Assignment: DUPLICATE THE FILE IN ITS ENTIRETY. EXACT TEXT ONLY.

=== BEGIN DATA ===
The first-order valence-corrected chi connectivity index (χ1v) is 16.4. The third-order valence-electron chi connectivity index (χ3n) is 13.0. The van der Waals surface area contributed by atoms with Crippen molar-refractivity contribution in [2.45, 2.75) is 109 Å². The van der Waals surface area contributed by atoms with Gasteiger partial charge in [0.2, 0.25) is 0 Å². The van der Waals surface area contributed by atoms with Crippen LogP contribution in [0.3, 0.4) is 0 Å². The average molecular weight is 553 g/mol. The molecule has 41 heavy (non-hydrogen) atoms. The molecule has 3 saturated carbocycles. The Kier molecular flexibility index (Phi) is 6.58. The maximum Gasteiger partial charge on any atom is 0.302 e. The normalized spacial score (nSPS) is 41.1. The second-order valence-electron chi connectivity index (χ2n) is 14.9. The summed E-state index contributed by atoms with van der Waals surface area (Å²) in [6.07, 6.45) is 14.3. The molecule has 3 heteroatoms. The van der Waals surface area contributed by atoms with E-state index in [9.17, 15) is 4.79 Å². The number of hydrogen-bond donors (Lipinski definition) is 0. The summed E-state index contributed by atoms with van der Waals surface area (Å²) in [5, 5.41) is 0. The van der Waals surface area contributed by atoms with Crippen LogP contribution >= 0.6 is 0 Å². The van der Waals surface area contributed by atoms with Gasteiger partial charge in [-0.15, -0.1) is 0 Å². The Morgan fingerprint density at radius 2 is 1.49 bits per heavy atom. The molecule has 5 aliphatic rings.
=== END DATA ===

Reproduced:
The first-order valence-corrected chi connectivity index (χ1v) is 16.4. The third-order valence-electron chi connectivity index (χ3n) is 13.0. The van der Waals surface area contributed by atoms with Crippen molar-refractivity contribution in [2.45, 2.75) is 109 Å². The van der Waals surface area contributed by atoms with Gasteiger partial charge in [0.2, 0.25) is 0 Å². The van der Waals surface area contributed by atoms with Crippen LogP contribution in [0.3, 0.4) is 0 Å². The average molecular weight is 553 g/mol. The molecule has 41 heavy (non-hydrogen) atoms. The molecule has 3 saturated carbocycles. The Kier molecular flexibility index (Phi) is 6.58. The maximum Gasteiger partial charge on any atom is 0.302 e. The normalized spacial score (nSPS) is 41.1. The second-order valence-electron chi connectivity index (χ2n) is 14.9. The summed E-state index contributed by atoms with van der Waals surface area (Å²) in [6.07, 6.45) is 14.3. The molecule has 3 heteroatoms. The van der Waals surface area contributed by atoms with E-state index in [9.17, 15) is 4.79 Å². The number of hydrogen-bond donors (Lipinski definition) is 0. The summed E-state index contributed by atoms with van der Waals surface area (Å²) in [5, 5.41) is 0. The van der Waals surface area contributed by atoms with Crippen LogP contribution >= 0.6 is 0 Å². The van der Waals surface area contributed by atoms with Gasteiger partial charge in [-0.15, -0.1) is 0 Å². The Morgan fingerprint density at radius 2 is 1.49 bits per heavy atom. The molecule has 5 aliphatic rings.